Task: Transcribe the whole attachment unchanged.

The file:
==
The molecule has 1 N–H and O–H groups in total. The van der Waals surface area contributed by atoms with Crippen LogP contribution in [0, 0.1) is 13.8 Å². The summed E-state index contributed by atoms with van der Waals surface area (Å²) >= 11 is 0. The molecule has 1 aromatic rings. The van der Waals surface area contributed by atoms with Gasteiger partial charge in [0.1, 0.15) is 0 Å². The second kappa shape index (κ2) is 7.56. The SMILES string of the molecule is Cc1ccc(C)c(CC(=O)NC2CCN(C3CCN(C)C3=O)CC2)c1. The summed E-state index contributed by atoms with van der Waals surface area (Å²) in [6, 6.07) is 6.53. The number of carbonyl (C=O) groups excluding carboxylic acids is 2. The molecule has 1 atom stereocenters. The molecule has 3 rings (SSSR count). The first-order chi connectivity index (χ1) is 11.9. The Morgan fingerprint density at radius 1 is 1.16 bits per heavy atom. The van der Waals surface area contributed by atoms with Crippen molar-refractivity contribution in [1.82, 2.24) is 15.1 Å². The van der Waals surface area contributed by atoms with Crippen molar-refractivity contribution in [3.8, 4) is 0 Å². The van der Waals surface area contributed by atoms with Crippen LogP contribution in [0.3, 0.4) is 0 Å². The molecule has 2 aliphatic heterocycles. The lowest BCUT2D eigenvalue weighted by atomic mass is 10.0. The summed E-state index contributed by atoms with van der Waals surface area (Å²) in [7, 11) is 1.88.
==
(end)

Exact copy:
The molecule has 1 N–H and O–H groups in total. The van der Waals surface area contributed by atoms with Crippen LogP contribution in [0, 0.1) is 13.8 Å². The summed E-state index contributed by atoms with van der Waals surface area (Å²) >= 11 is 0. The molecule has 1 aromatic rings. The van der Waals surface area contributed by atoms with Gasteiger partial charge in [0.1, 0.15) is 0 Å². The second kappa shape index (κ2) is 7.56. The SMILES string of the molecule is Cc1ccc(C)c(CC(=O)NC2CCN(C3CCN(C)C3=O)CC2)c1. The summed E-state index contributed by atoms with van der Waals surface area (Å²) in [6, 6.07) is 6.53. The number of carbonyl (C=O) groups excluding carboxylic acids is 2. The molecule has 1 atom stereocenters. The molecule has 3 rings (SSSR count). The first-order chi connectivity index (χ1) is 11.9. The Morgan fingerprint density at radius 1 is 1.16 bits per heavy atom. The van der Waals surface area contributed by atoms with Crippen molar-refractivity contribution in [1.82, 2.24) is 15.1 Å². The van der Waals surface area contributed by atoms with Crippen molar-refractivity contribution in [3.8, 4) is 0 Å². The van der Waals surface area contributed by atoms with Crippen LogP contribution in [0.3, 0.4) is 0 Å². The molecule has 2 aliphatic heterocycles. The lowest BCUT2D eigenvalue weighted by atomic mass is 10.0. The summed E-state index contributed by atoms with van der Waals surface area (Å²) in [7, 11) is 1.88.